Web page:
Strang’s Detroit victory only emboldened him. In the legislative election of 1852, his 165 Mormon votes were enough to win a four-way race and elect Strang state representative for the Newaygo District—a political bonanza that encompassed a quarter of the state and the entire Northern half of the Lower Peninsula.
Strang went on to serve admirably, earning himself grudging, even glowing, respect from all over the state. Among his accomplishments that session was authoring four laws that reorganized Northern Michigan’s political boundaries to Mormon advantage by dismantling Michilimackinac’s huge territory and organizing Emmet County to include Northwest Lower Peninsula and Beaver Archipelago. St. James was the new county’s seat.
But if Strang was gaining popularity off Beaver Island, back at the straits his new political clout was compounding tensions. On a July day in 1853, in what is now the city of Charlevoix, the emotions exploded into gunfire.
On that day, 30 scruffy, armed, Mormon-hating men faced off on the beach at the mouth of the Pine River (the channel that flows from what is now called Round Lake into Lake Michigan) against half as many Mormons gathered around the fishing boats they’d rowed from Beaver Island. The Mormons had come to summon three men to jury duty in St. James.
But the Gentiles were suspicious. Some were ex-Beaver Islanders who’d fled the Mormon takeover, then had their property confiscated by Strang’s church. Others were disaffected Mormons—including two of the three men the Mormons were summoning for jury duty. As tempers flared a gun went off—later both sides claimed the other fired first—and a gun battle ensued during which the Mormons fled in their fishing boats chased by the Gentiles. As the Pine River party closed in, the Mormons spotted a ship en route to Chicago. Hailing it down, they were pulled on board to safety. In the end, six Mormons and one Gentile were wounded. There were no fatalities.
Strang’s men might have lost the battle of Pine River, but that spring the Mormons won the war. Finding that the Gentiles abandoned Pine River (fearing arrest for their part in the battle), Mormon families moved in. Strang won his seat again in the election of 1855, when he beat the young Traverse City lumberman A. Tracy Lay. That term, the Mackinac representative persuaded the legislature to cut the Beaver Archipelago out of Emmet, include it in a new Manitou County, and thus separate the Mormons from mainland politics. But again, Strang ended with the advantage. The move virtually handed the Mormons their own court system, an unintended consequence that effectively shielded them from state interference. In addition, the handful of Mormon settlers at Pine River flexed their political muscle and filled positions in the new but virtually empty mainland township of Charlevoix—where they also christened what is now Lake Charlevoix, Lake Mormon and named an island in the lake Holy Island.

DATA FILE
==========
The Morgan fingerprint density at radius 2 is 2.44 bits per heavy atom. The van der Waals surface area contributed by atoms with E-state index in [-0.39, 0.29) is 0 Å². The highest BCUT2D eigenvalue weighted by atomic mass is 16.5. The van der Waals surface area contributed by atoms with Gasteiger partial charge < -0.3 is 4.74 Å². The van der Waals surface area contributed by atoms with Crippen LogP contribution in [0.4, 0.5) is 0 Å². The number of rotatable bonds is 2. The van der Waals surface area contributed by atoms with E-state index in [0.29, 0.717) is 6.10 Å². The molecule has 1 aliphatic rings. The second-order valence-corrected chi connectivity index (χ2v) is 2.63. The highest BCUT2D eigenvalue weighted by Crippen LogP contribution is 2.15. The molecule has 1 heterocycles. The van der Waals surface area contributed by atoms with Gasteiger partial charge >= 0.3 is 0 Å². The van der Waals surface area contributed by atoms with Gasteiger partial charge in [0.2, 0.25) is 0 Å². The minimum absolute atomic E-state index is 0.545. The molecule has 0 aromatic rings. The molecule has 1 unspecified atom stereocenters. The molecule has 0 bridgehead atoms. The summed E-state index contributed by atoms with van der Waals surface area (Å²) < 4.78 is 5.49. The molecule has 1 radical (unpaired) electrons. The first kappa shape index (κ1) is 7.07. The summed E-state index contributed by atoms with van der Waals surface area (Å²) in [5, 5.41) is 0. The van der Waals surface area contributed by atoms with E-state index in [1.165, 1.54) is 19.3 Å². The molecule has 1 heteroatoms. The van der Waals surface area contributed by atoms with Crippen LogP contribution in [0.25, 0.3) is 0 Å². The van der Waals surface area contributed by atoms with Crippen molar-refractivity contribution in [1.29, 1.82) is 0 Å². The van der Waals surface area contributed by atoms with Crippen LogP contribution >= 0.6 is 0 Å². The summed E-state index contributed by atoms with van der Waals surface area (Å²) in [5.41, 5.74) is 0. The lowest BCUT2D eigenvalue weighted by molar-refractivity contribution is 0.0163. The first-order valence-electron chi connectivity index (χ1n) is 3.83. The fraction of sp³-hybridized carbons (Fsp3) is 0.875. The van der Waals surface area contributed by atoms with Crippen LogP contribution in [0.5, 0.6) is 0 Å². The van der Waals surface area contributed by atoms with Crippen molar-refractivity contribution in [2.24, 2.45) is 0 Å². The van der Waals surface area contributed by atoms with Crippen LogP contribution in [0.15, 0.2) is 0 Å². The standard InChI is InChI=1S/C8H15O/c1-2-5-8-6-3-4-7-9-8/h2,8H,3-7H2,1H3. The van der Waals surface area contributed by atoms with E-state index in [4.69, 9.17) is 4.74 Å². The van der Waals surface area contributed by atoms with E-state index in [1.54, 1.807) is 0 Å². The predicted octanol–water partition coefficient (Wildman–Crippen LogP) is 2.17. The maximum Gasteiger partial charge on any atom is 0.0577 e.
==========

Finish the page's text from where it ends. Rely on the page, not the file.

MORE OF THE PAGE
Besides Beaver Island and the Charlevoix settlement, a handful of Mormon families had put down roots on Drummond Island, to the east of Mackinac. Perhaps Strang was feeling kingly indeed. But there was trouble in the realm, trouble brought on by Strang exerting his authority where no wise man ought to tread. Though polygamy and thievery passed muster with Strang’s followers, when he attempted to dictate women’s fashion, his kingdom came undone.
In the summer of 1855 Strang ordered his female followers to adopt a costume of calico pants gathered at the ankle and worn under a knee-length dress. Strang’s later defenders have argued this reflected his progressive leanings on women’s rights (women’s rights reformer Amelia Bloomer introduced “the bloomer” as a liberating fashion in 1851). However, this was still a shocking recommendation to his followers, likely as unheard of as the prospect of going naked in public today, Harold says. During these Victorian times, women’s bodies were nearly completely concealed by their clothing and the revelation of so much as an ankle was scandalous. A handful of prominent island women rebelled, among them Ruth Ann Bedford, the daughter of George Miller, one of Strang’s trusted followers.